‘When you have some pain in your legs, you will wonder what will happen to you if you sit more– ten minutes more, or twenty minutes more. You will wonder what will happen to you. Nothing will happen [laughs]. Because you limit your mind, you know, the pain will do something with your practice. But if you have big, great power in your tummy, nothing can do with it [laughs]. And nothing will happen to you.

Some people who sit for the first time in the calm place, I think you will– he will be afraid of the calmness of the sitting [laughs]. Your mind is so calm and surrounding is so calm. The experience you have is quite unusual experience you have– you have had, so someone will become afraid of it. But nothing will happen.

Originally, even [though] we die in our practice [laughs], we are going [to] our original home [laughs]. After death, where you will go? You will return to your home from where you come out [laughing]. That’s all. Nothing will happen to you. That’s all right. Quite all right.’ from the Suzuki Roshi archives)

This was from an early sesshin at Tassajara, so his expression is a little different to most of his talks in the city.

Joko Beck

‘More and more when I hear stories about the ancient monasteries, I wonder. They had a thousand monks sometimes, and you hear about the star who “did it” – but they don’t tell you much about the other nine hundred and ninety-nine. I’m sure a lot of them didn’t know what on earth they were doing…

Now, my students pass Mu too, but a lot of them have never even heard the word! And they still pass it. You don’t need to know the word- if practice is sincere and intense, at some point there is just a comprehension of what life is. “Oh,it’s that!” If the mind is empty and quiet – sure, there it is.’ (Meetings With Remarkable Women)

I remember having a similar wonder when I lived at Tassajara, about some of the other members of the great assembly. Of course, I could equally avow that I didn’t know what on earth I was doing. But I think something akin to what she describes in the second paragraph rubbed off on me too.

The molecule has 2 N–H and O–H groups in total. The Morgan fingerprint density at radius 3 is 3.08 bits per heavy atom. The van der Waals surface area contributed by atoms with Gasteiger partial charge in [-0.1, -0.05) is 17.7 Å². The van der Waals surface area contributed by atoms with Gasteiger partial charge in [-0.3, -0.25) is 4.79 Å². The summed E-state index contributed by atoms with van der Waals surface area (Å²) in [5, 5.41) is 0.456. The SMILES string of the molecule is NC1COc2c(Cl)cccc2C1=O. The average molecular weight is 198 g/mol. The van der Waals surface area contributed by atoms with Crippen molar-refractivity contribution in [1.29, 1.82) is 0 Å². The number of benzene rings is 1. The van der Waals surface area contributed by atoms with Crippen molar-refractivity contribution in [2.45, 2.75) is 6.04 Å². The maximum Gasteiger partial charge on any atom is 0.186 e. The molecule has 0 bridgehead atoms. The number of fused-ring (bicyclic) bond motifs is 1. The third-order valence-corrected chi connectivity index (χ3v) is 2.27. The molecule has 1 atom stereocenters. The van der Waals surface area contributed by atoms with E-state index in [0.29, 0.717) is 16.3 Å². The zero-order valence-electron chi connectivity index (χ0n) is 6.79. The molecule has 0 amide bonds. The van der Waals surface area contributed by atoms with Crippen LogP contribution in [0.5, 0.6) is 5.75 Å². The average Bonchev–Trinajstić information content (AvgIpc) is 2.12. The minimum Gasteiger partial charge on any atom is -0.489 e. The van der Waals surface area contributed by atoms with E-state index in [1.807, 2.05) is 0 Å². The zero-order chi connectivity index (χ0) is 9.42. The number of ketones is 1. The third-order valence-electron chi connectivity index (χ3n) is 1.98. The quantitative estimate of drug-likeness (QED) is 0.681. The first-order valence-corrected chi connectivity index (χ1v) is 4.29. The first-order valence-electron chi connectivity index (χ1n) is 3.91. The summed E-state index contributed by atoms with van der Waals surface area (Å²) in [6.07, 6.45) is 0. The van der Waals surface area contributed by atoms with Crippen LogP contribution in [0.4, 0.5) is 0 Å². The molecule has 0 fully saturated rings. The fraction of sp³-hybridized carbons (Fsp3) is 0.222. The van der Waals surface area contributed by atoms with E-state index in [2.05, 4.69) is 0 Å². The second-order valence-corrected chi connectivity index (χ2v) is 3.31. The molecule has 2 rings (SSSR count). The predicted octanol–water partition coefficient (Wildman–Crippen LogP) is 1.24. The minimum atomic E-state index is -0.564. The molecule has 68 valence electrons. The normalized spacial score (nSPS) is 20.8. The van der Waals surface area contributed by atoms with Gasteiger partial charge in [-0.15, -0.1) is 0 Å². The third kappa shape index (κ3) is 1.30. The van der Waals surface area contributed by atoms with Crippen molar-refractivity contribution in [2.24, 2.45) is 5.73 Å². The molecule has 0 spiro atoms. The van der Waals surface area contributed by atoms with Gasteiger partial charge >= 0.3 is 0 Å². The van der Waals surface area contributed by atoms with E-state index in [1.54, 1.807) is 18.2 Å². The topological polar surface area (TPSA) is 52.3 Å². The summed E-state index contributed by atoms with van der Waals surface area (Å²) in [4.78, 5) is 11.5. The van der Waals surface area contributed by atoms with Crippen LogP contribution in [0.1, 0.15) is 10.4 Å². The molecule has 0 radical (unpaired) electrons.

Suzuki Roshi

‘People may say, if the purpose of Zen is to see “things as it is,” then there will be no need to practice. There [laughs] is—there is the great problem. I think the most—in your everyday life, the good practice may be to make your flower garden or raise flower or to make a garden. That is, I think, the best practice. You know, when you sow some seed, you have to wait the seed coming up. And if it comes out, you have to take care of it. That is our practice. Just to sow a seed is not enough. To take care of it day after day is the—very important for the good gardener. Or while some other work like building a house, you know, if you—once you build a house, his work is finished. If someone write a book—if—if someone has written a book, that is enough. But for a gardener, it is necessary to take care of it every day. Even though you make that garden, it is necessary to take care of it. So, I think our way is to make garden—nearly the same as to make your own garden, or to raise some vegetables or flower.

And each seed or each plant has its own character and has its own color and has its—has its own color. And if it is stone, each stone has its own character. Long one has its—has some solemn, profound feeling; and round stone [laughs] has some perfect idea—symbolize or express the perfection; and square one express some rigidness or austerity—austere feeling. And each stone has its own character. And if it has moss on it, it has some deep, profound, mystical feeling to it. Those are, you know, those are the character of each material you use in your garden.

But people may say—if people say, “Whatever we do, that is Zen,” you know, “I am seeing ‘things as it is’” [laughs]. People may see it, you know, individually—one after—one by one, but that is not enough. You see it, actually, you see—maybe you see “things as it is,” you may say, but it is—you are just seeing the each material and each character of the material.’ (from the Suzuki Roshi archive)

I was listening to this transcript from the first summer at Tassajara when I realised I hadn’t added yesterday’s post from Dogen. Turning back to Suzuki Roshi, I thought that this was a perfect commentary on that.